by CPAPtalk member sleepinginseattle
This rebuttal is offered as a counter-point to the article "Reasons to Use Auto CPAP or APAP". It is my belief that the author's advocacy of auto-adjusting CPAP (APAP) is primarily anecdotal. As such, the author's "Reasons" are a collection to observations drawn from personal experiences and the experiences of others. While this is helpful, it does not provide a thorough investigation of APAP equipment or an accurate picture of its role in the treatment of OSA.
Here is a collection of facts regarding APAP equipment:
1) Some users have reported that an APAP machine may be more comfortable than a conventional CPAP in the treatment of OSA but there is no research that supports this finding conclusively. Compliance is the most important part of the successful treatment of OSA. Research has not shown that you are more (or less) likely to stay compliant with APAP therapy.
2) APAP may offer a two-fer (they can be set to a fixed pressure mode as well as auto-adjusting mode) but the use of auto-adjusting pressure in the treatment of OSA has not been shown to be advantageous.
3) There is no evidence to support a conclusion that wrong pressure settings are or should be a concern for users of conventional CPAP equipment.
4) Many conventional (fixed-pressure) CPAPs offer the same data reporting capability that some APAP machines offer. Data reporting CPAP machines give the same advantages without the added cost or complexity of similar APAP machines.
5) There is no evidence that supports the conclusion that OSA treatment is more effective if the pressure is adjusted based on body position, sleep stage, nasal congestion, fatigue, etc.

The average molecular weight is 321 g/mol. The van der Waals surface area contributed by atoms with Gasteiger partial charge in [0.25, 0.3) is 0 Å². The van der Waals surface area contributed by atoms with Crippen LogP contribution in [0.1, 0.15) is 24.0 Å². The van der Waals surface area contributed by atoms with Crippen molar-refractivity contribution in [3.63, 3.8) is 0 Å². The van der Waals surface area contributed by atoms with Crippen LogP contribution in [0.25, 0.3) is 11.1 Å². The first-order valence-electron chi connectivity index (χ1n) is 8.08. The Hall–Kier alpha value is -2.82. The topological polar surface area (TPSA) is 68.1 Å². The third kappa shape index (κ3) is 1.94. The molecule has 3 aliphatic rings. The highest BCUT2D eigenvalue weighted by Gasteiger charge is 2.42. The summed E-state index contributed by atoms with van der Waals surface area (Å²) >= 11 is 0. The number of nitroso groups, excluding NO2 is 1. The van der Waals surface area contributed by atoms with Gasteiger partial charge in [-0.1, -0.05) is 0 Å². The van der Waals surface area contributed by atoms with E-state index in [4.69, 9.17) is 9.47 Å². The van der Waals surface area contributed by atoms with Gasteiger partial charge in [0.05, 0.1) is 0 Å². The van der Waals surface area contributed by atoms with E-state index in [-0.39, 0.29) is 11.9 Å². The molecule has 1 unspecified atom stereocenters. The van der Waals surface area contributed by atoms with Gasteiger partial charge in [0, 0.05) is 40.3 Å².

6) Disruptors, such as alcohol and sedatives, will mitigate the successful treatment of OSA regardless of your equipment choice.
7) APAP equipment is not intended to be a tool in the fit and sizing of masks. Furthermore, APAP equipment has not been shown to offer any advantages in this area.
8) There is no evidence to suggest that patients, in general, may need a lower pressure than was determined in the PSG titration or that there might be a long-term therapeutic benefit to lower pressure.
9) Self-titration has only been shown to be as effective as conventional sleep lab titration when combined with educational instruction in a laboratory setting.
10) There is no reason to believe that APAP-based therapy will reduce (or should) reduce the number of office visits a patient has. Self-diagnosis, as an approach for managing treatment, has not been proven to be more effective than traditional physician-based treatment. Furthermore, the software available for event reporting is not designed (or intended) to be tool for self-diagnosis.
11) Aerophagia has not been found to be less (or more) likely with APAP equipment.
The author's comments: Reasons why your titrated pressure may be wrong.
The author's comments are a broad advocacy of self-titration versus PSG titration and should be clearly identified as such. There is no evidence to support the author's conclusion that self-titration is more effective than PSG titration.
I suggest that readers do their own research on the subject of self-titration and talk with their doctor.